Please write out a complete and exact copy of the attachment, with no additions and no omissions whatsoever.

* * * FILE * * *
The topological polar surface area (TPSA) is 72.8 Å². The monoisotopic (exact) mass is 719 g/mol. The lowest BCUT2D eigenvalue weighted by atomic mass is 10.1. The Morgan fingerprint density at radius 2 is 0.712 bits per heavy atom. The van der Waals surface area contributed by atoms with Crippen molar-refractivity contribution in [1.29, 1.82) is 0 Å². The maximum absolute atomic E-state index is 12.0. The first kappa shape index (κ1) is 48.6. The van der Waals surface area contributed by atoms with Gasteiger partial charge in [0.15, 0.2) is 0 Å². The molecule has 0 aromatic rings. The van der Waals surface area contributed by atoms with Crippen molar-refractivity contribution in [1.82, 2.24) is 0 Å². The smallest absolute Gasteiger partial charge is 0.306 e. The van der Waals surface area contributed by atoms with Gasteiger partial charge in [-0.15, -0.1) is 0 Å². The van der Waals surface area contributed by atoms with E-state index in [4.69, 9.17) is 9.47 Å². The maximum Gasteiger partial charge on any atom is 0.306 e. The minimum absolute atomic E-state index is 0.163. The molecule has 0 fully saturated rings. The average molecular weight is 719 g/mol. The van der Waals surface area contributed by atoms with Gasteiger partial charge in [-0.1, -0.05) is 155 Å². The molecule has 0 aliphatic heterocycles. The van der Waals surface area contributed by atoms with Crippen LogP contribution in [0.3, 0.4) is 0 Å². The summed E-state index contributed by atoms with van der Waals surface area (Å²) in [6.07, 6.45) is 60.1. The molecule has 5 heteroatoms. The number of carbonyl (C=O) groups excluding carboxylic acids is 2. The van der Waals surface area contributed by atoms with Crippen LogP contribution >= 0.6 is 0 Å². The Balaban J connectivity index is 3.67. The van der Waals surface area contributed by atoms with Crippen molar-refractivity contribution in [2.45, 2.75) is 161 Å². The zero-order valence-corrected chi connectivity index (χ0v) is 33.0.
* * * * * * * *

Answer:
The topological polar surface area (TPSA) is 72.8 Å². The monoisotopic (exact) mass is 719 g/mol. The lowest BCUT2D eigenvalue weighted by atomic mass is 10.1. The Morgan fingerprint density at radius 2 is 0.712 bits per heavy atom. The van der Waals surface area contributed by atoms with Crippen molar-refractivity contribution in [1.29, 1.82) is 0 Å². The maximum absolute atomic E-state index is 12.0. The first kappa shape index (κ1) is 48.6. The van der Waals surface area contributed by atoms with Gasteiger partial charge in [0.15, 0.2) is 0 Å². The molecule has 0 aromatic rings. The van der Waals surface area contributed by atoms with Crippen molar-refractivity contribution in [1.82, 2.24) is 0 Å². The smallest absolute Gasteiger partial charge is 0.306 e. The van der Waals surface area contributed by atoms with Gasteiger partial charge in [-0.15, -0.1) is 0 Å². The van der Waals surface area contributed by atoms with E-state index in [4.69, 9.17) is 9.47 Å². The maximum Gasteiger partial charge on any atom is 0.306 e. The minimum absolute atomic E-state index is 0.163. The molecule has 0 fully saturated rings. The average molecular weight is 719 g/mol. The van der Waals surface area contributed by atoms with Gasteiger partial charge in [-0.1, -0.05) is 155 Å². The molecule has 0 aliphatic heterocycles. The van der Waals surface area contributed by atoms with Crippen LogP contribution in [0.3, 0.4) is 0 Å². The summed E-state index contributed by atoms with van der Waals surface area (Å²) in [6.07, 6.45) is 60.1. The molecule has 5 heteroatoms. The number of carbonyl (C=O) groups excluding carboxylic acids is 2. The van der Waals surface area contributed by atoms with Crippen LogP contribution >= 0.6 is 0 Å². The Balaban J connectivity index is 3.67. The van der Waals surface area contributed by atoms with Crippen molar-refractivity contribution in [2.45, 2.75) is 161 Å². The zero-order valence-corrected chi connectivity index (χ0v) is 33.0.